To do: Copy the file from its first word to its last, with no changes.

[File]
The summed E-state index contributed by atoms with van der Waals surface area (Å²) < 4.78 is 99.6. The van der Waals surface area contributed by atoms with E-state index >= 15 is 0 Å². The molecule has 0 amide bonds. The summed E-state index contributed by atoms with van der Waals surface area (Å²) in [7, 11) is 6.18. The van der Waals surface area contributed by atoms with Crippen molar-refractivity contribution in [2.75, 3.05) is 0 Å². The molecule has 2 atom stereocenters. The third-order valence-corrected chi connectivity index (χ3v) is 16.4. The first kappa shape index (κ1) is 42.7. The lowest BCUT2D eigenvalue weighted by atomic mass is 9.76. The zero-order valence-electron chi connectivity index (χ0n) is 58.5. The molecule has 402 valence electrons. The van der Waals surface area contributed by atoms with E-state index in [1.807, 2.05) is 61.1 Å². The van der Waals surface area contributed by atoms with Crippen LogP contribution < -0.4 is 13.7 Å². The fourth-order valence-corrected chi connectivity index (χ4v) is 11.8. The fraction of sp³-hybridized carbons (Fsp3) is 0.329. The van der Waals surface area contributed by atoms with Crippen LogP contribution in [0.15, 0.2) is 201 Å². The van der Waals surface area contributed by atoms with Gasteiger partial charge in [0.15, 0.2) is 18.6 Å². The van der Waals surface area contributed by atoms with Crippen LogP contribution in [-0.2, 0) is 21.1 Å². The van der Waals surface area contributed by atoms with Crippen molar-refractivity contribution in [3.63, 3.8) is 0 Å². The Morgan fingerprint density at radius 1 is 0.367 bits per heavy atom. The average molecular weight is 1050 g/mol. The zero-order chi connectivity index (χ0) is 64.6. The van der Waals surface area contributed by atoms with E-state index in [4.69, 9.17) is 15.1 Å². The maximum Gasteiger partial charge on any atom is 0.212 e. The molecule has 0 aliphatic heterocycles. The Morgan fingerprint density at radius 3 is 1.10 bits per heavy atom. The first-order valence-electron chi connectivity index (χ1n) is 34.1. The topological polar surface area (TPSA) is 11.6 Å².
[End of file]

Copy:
The summed E-state index contributed by atoms with van der Waals surface area (Å²) < 4.78 is 99.6. The van der Waals surface area contributed by atoms with E-state index >= 15 is 0 Å². The molecule has 0 amide bonds. The summed E-state index contributed by atoms with van der Waals surface area (Å²) in [7, 11) is 6.18. The van der Waals surface area contributed by atoms with Crippen molar-refractivity contribution in [2.75, 3.05) is 0 Å². The molecule has 2 atom stereocenters. The third-order valence-corrected chi connectivity index (χ3v) is 16.4. The first kappa shape index (κ1) is 42.7. The lowest BCUT2D eigenvalue weighted by atomic mass is 9.76. The zero-order valence-electron chi connectivity index (χ0n) is 58.5. The molecule has 402 valence electrons. The van der Waals surface area contributed by atoms with E-state index in [1.807, 2.05) is 61.1 Å². The van der Waals surface area contributed by atoms with Crippen LogP contribution < -0.4 is 13.7 Å². The fourth-order valence-corrected chi connectivity index (χ4v) is 11.8. The fraction of sp³-hybridized carbons (Fsp3) is 0.329. The van der Waals surface area contributed by atoms with Crippen LogP contribution in [0.15, 0.2) is 201 Å². The van der Waals surface area contributed by atoms with Gasteiger partial charge in [0.15, 0.2) is 18.6 Å². The van der Waals surface area contributed by atoms with Crippen LogP contribution in [-0.2, 0) is 21.1 Å². The van der Waals surface area contributed by atoms with Crippen molar-refractivity contribution in [3.63, 3.8) is 0 Å². The Morgan fingerprint density at radius 1 is 0.367 bits per heavy atom. The average molecular weight is 1050 g/mol. The zero-order chi connectivity index (χ0) is 64.6. The van der Waals surface area contributed by atoms with E-state index in [4.69, 9.17) is 15.1 Å². The maximum Gasteiger partial charge on any atom is 0.212 e. The molecule has 0 aliphatic heterocycles. The Morgan fingerprint density at radius 3 is 1.10 bits per heavy atom. The first-order valence-electron chi connectivity index (χ1n) is 34.1. The topological polar surface area (TPSA) is 11.6 Å².